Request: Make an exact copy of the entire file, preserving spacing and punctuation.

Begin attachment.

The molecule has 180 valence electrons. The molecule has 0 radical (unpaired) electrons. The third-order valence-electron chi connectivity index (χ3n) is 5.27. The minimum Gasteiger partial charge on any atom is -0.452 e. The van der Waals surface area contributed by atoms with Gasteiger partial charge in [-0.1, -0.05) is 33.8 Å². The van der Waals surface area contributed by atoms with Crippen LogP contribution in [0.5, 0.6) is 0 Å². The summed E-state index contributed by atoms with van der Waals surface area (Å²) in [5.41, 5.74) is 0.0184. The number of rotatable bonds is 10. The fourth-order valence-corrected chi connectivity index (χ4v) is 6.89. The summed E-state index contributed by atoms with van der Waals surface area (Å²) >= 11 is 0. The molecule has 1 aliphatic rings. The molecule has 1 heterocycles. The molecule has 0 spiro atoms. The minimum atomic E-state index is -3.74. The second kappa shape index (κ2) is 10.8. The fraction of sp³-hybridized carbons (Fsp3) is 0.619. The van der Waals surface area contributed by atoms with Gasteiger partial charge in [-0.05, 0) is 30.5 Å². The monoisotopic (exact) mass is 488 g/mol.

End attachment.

The molecule has 180 valence electrons. The molecule has 0 radical (unpaired) electrons. The third-order valence-electron chi connectivity index (χ3n) is 5.27. The minimum Gasteiger partial charge on any atom is -0.452 e. The van der Waals surface area contributed by atoms with Gasteiger partial charge in [-0.1, -0.05) is 33.8 Å². The van der Waals surface area contributed by atoms with Crippen LogP contribution in [0.5, 0.6) is 0 Å². The summed E-state index contributed by atoms with van der Waals surface area (Å²) in [5.41, 5.74) is 0.0184. The number of rotatable bonds is 10. The fourth-order valence-corrected chi connectivity index (χ4v) is 6.89. The summed E-state index contributed by atoms with van der Waals surface area (Å²) >= 11 is 0. The molecule has 1 aliphatic rings. The molecule has 1 heterocycles. The molecule has 0 spiro atoms. The minimum atomic E-state index is -3.74. The second kappa shape index (κ2) is 10.8. The fraction of sp³-hybridized carbons (Fsp3) is 0.619. The van der Waals surface area contributed by atoms with Gasteiger partial charge in [-0.05, 0) is 30.5 Å². The monoisotopic (exact) mass is 488 g/mol.